On Thursday, the PKK's jailed leader Abdullah Öcalan said the reconciliation process talks between the Turkish government and the PKK will disintegrate if the Islamic State of Iraq and al-Sham (ISIS) militia carries out a massacre in Kobani.
In recent days, ISIS militants have advanced close to the Syrian Kurdish town of Ain al-Arab, known as Kobani to the Kurds, a few kilometers south of the Turkish border.
"The siege of Kobani is far from being just an ordinary siege," Öcalan said in a message relayed by supporters from his prison on the island of Imrali. "It does not only target the democratic gains of the Kurdish people, but would lead Turkey to a new era of coups. If this attempt at a massacre succeeds, it will not only end the peace process, but will also pave the way for a new and long-lasting coup," he said, according to the pro-Kurdish Fırat News Agency.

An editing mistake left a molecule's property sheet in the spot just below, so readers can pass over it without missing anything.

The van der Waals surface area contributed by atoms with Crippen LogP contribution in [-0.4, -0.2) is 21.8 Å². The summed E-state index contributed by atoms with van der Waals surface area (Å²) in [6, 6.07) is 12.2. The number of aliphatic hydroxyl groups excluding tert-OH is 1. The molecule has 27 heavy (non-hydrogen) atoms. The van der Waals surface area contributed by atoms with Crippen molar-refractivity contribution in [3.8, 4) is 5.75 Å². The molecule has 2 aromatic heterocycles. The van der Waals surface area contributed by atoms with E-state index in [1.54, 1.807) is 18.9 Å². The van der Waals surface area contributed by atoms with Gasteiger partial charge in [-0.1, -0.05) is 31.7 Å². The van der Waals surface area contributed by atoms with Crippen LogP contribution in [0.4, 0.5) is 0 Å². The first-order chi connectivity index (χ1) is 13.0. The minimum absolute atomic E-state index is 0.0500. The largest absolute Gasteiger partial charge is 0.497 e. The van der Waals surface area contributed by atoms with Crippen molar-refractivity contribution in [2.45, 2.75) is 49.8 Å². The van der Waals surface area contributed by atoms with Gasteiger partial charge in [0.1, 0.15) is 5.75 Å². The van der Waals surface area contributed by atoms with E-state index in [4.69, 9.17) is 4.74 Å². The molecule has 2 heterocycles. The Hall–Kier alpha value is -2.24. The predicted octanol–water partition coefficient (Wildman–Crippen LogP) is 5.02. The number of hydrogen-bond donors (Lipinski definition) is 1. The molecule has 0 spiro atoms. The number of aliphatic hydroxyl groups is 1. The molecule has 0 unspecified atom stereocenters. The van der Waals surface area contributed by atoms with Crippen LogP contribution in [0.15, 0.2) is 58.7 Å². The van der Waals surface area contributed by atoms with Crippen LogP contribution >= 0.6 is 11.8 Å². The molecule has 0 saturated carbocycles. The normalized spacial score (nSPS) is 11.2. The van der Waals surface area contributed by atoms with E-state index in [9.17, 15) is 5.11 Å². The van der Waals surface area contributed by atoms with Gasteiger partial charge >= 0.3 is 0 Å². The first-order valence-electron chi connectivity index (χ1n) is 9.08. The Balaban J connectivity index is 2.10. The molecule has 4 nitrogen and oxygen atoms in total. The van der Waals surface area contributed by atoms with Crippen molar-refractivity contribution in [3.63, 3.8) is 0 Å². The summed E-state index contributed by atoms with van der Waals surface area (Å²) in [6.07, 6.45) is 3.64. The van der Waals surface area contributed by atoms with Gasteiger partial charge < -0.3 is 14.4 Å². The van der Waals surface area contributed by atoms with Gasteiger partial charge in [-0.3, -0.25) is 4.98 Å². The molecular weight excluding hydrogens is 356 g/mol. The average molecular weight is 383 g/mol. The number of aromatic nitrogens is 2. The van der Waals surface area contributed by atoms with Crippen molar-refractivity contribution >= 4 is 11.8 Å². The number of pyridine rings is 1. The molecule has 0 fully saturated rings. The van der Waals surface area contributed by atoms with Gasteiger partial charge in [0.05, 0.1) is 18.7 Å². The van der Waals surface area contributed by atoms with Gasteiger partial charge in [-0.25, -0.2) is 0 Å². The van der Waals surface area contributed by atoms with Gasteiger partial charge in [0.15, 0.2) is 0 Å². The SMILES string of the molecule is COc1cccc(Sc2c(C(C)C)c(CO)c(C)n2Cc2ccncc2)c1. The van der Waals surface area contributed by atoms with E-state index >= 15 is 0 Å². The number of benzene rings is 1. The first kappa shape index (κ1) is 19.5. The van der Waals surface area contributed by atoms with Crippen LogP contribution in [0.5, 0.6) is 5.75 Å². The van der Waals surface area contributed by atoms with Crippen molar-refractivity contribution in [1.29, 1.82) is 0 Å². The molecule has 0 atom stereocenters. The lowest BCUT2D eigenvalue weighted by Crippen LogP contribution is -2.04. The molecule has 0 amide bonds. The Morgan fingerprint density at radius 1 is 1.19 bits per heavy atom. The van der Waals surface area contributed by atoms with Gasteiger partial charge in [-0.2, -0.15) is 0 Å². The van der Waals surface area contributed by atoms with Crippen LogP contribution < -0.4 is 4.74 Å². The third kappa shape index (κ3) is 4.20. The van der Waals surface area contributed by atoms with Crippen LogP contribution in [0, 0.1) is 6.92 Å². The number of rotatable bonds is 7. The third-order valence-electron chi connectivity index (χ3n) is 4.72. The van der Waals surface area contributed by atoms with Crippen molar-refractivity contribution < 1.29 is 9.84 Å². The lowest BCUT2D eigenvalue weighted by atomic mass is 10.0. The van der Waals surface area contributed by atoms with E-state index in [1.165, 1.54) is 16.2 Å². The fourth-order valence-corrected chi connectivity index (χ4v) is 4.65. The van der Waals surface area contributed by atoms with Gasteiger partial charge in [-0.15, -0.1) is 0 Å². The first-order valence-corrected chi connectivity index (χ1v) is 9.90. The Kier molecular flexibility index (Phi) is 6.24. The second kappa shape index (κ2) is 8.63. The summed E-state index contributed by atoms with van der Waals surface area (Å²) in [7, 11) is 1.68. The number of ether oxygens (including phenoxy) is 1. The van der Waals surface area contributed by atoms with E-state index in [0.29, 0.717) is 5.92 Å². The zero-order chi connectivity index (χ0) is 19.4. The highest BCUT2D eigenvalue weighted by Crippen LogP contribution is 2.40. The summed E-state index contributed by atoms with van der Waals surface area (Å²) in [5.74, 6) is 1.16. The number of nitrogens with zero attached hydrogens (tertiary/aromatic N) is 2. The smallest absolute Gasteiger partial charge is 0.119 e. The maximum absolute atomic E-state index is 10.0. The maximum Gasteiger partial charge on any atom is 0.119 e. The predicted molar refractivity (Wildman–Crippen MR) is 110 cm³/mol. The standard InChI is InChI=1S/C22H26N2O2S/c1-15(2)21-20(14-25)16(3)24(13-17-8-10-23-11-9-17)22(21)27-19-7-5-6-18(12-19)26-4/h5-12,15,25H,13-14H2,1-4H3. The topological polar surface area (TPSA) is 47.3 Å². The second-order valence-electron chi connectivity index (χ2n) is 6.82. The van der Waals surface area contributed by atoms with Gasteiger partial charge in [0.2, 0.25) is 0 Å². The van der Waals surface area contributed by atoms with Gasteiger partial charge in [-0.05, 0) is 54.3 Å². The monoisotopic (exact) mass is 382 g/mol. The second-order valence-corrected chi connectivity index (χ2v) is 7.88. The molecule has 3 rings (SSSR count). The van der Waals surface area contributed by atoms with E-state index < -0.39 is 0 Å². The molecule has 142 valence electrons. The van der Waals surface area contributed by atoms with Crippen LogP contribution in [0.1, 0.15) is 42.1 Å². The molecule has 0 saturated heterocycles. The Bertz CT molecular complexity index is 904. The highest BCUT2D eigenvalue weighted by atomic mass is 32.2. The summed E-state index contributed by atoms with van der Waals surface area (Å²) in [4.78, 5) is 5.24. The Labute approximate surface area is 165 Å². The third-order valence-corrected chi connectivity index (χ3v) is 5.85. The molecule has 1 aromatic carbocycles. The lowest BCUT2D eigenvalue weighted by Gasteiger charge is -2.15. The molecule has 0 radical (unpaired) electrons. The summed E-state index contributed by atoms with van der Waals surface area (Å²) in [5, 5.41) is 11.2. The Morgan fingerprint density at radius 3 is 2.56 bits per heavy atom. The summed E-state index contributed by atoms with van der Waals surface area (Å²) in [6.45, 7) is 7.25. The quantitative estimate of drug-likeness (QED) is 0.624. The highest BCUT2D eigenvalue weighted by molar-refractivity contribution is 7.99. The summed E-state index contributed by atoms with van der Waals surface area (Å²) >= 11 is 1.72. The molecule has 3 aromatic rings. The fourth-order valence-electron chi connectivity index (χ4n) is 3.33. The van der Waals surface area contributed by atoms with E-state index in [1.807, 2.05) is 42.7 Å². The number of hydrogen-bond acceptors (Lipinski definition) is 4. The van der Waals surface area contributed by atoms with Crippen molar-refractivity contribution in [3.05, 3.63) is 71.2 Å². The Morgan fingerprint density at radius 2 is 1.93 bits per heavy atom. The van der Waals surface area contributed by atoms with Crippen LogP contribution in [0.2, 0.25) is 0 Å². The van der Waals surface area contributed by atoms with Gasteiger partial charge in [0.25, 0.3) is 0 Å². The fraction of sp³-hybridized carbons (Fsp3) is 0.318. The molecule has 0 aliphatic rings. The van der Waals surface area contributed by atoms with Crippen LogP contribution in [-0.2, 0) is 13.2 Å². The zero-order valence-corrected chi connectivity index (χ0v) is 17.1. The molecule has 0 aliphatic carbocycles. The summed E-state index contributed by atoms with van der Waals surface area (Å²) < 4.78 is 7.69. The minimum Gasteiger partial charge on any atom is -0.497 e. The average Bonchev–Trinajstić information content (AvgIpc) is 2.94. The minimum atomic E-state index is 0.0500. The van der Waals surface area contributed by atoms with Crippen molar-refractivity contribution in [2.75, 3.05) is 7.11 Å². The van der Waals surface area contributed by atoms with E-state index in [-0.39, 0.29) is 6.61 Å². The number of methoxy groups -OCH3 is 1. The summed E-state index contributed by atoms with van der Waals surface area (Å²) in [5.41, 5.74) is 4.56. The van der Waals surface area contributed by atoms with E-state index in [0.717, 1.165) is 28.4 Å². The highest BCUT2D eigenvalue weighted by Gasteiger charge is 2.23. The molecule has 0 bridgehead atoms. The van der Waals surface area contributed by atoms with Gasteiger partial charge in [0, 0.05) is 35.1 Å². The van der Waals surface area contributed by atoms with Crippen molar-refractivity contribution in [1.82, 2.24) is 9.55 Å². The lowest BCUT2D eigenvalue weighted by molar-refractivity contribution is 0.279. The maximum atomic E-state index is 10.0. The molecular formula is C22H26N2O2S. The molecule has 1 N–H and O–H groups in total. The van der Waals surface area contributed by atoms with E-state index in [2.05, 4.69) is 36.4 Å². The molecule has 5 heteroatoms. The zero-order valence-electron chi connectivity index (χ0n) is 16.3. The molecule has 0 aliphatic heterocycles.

Although recent provocations, including the takedown of the Turkish flag at the Air Force Command and erecting a statue of a PKK member in the predominantly Kurdish southeast of Turkey, were attempts to undo the reconciliation process, Kurdish exiles who left Turkey years ago have started to return as part of the process. The reconciliation process began in early 2012 to end the PKK threat and address the problems of the Kurdish community. The government pledged democratic reforms to empower minorities, particularly the Kurds, which is the largest at 18 percent of the population. In the last few months, it was announced that a roadmap for the reconciliation process is on the agenda of the government based on other examples across the world.